The 2020 revision continues to focus on product performance and harmonization with global standards. This allows new, innovative and compliant designs to enter the market. ANSI/ISEA Z87.1-2020  now includes criteria and required markings for protectors that offer relaxed opticsfor job tasks that may not require the historically stringent optical criteria. Hazard assessments are a must to determine if relaxed optics would be suffcient.  It also now includes testing, performance and marking criteria for lenses with anti-fog properties and expanded welding filter shades.

ANSI /ISEA Z87.1-2020 sets forth numerous criteria related to the general requirements, testing, permanent markings, selection, care and use of “protectors.” A "protector” is a complete device (a product with all its components in the final use configuration) that meets the required performance criteria. Generally, the required tests must be performed on a specified number of complete devices. This number varies by testing protocol. For example, for high-mass impact four complete devices must be tested and for lateral protection one complete device must be tested. The newly added anti-fog lens treatment criteria is a lens-only assessment which is a departure from the final configuration approach. This lens-only approach is consistent with criteria in other global standards.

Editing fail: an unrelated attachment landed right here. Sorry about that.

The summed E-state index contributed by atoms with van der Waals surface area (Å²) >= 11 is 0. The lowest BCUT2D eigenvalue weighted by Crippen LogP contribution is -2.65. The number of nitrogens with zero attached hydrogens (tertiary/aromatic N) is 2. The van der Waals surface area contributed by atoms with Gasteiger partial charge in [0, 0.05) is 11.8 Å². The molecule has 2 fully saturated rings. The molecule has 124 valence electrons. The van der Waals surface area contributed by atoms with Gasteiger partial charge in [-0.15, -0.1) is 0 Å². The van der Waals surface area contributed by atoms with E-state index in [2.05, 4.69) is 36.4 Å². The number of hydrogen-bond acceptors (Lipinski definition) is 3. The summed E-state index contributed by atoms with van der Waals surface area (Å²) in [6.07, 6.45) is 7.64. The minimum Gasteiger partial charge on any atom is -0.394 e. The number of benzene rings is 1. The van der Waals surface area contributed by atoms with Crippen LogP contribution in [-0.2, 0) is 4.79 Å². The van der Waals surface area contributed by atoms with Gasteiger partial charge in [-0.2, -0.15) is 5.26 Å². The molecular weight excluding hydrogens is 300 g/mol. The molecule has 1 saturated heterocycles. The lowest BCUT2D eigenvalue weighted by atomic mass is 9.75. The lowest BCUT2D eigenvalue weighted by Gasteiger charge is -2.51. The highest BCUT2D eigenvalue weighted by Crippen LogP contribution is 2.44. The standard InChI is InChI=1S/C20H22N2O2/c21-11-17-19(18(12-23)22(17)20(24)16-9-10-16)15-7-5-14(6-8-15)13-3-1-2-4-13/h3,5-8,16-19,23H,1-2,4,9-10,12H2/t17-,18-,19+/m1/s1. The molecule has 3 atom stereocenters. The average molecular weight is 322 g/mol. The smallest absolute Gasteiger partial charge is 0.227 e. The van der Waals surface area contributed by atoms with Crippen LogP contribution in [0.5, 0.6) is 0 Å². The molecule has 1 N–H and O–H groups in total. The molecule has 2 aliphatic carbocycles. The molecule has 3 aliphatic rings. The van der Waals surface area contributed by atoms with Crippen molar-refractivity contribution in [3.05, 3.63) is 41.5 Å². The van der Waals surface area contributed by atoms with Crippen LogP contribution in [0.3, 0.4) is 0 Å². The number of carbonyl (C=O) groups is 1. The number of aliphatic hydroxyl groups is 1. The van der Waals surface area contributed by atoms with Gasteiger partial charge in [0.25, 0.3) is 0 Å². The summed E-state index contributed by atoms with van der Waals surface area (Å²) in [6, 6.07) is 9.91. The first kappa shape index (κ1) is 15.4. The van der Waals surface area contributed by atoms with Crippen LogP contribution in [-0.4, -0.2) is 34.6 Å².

All original equipment manufacturers and non-original equipment manufacturers aftermarket components not sold with the original device must be tested and assembled with the original complete device in the as-worn condition. For aftermarket sideshields, the sideshields must be tested on representative frames for which the product is specified to fit. Documentation listing all devices that the component or accessory has been tested and is approved for must be made available by the manufacturer. The entity claiming compliance of the component is responsible for testing the assembled device.

ANSI/ISEA Z87.1-2020 Markings

All compliant protections must be permanently and legibly marked as shown in the following table. Markings for lens type and use applications are only required when claims for such protection are made by the manufacturer.

Eye and Face Protector Markings

Type of Mark

Lenses and Replacement Lenses

Frame1

Marking for Complete Device2

Spectacles

All Others

Manufacturer's Mark / Logo

Yes

Yes

Yes

Yes

Standard Plano, Readers, Magnifiers

 

Z87

Z87

Z87

Standard Prescription

 

Z87

Z87-2

Z87-2

Coverage (Small Size)3

H

 

H

 

Impact Rated Plano, Readers, Magnifiers

 

Z87+

Z87+

Z87+

Impact Rated Prescription

 

Z87+

Z87-2+

Z87-2+

Relaxed Optical Level6

O2

O2

 

O2

Clear lens

       

Welding Filter Lens5

W and Shade Number (1.3 - 16)

W and Shade Number (1.3 - 16)

 

W and Shade Number (1.3 - 16)

UV Filter Lens4

U and Scale Number (2 - 6)

U and Scale Number (2 - 6)

 

U and Scale Number (2 - 6)

IR Filter Lens4

R and Scale Number (1.3 - 10)

R and Scale Number (1.3 - 10)

 

R and Scale Number (1.3 - 10)

Visible Light Filter Lens4

L and Scale Number (1.3 - 10)

L and Scale Number (1.3 - 10)

 

L and Scale Number (1.3 - 10)

Variable Tint Lens

V

V

 

V

Special Purpose Lens

S

S

 

S

Anti-Fog Lens

X

X

 

X

Splash/Droplet Use

   

D3

D3

Dust Use

   

D4

D4

Fine Dust Use

   

D5

D5

  1. Frame components subject to marking vary by type of protector.